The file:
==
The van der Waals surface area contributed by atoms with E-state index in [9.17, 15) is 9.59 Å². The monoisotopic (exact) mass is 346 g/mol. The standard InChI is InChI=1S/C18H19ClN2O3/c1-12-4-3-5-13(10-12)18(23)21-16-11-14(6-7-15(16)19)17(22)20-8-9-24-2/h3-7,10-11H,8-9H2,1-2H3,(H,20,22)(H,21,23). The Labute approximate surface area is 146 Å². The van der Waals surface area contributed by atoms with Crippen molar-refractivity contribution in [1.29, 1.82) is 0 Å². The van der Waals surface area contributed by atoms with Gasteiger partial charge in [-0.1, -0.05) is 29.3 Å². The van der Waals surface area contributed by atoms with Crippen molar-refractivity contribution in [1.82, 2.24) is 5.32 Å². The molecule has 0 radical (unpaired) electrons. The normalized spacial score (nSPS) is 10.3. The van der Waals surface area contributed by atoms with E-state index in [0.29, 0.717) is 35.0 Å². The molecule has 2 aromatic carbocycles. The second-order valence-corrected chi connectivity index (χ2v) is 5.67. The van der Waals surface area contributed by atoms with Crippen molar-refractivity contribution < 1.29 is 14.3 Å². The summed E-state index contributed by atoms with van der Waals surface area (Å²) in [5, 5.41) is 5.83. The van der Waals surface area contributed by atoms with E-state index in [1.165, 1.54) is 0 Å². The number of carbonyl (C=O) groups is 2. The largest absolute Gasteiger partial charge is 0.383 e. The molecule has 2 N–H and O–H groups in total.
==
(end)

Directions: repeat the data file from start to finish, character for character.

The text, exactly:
The van der Waals surface area contributed by atoms with E-state index in [9.17, 15) is 9.59 Å². The monoisotopic (exact) mass is 346 g/mol. The standard InChI is InChI=1S/C18H19ClN2O3/c1-12-4-3-5-13(10-12)18(23)21-16-11-14(6-7-15(16)19)17(22)20-8-9-24-2/h3-7,10-11H,8-9H2,1-2H3,(H,20,22)(H,21,23). The Labute approximate surface area is 146 Å². The van der Waals surface area contributed by atoms with Crippen molar-refractivity contribution in [1.29, 1.82) is 0 Å². The van der Waals surface area contributed by atoms with Gasteiger partial charge in [-0.1, -0.05) is 29.3 Å². The van der Waals surface area contributed by atoms with Crippen molar-refractivity contribution in [1.82, 2.24) is 5.32 Å². The molecule has 0 radical (unpaired) electrons. The normalized spacial score (nSPS) is 10.3. The van der Waals surface area contributed by atoms with E-state index in [0.29, 0.717) is 35.0 Å². The molecule has 2 aromatic carbocycles. The second-order valence-corrected chi connectivity index (χ2v) is 5.67. The van der Waals surface area contributed by atoms with Crippen molar-refractivity contribution < 1.29 is 14.3 Å². The summed E-state index contributed by atoms with van der Waals surface area (Å²) in [5, 5.41) is 5.83. The van der Waals surface area contributed by atoms with E-state index in [1.165, 1.54) is 0 Å². The number of carbonyl (C=O) groups is 2. The largest absolute Gasteiger partial charge is 0.383 e. The molecule has 2 N–H and O–H groups in total.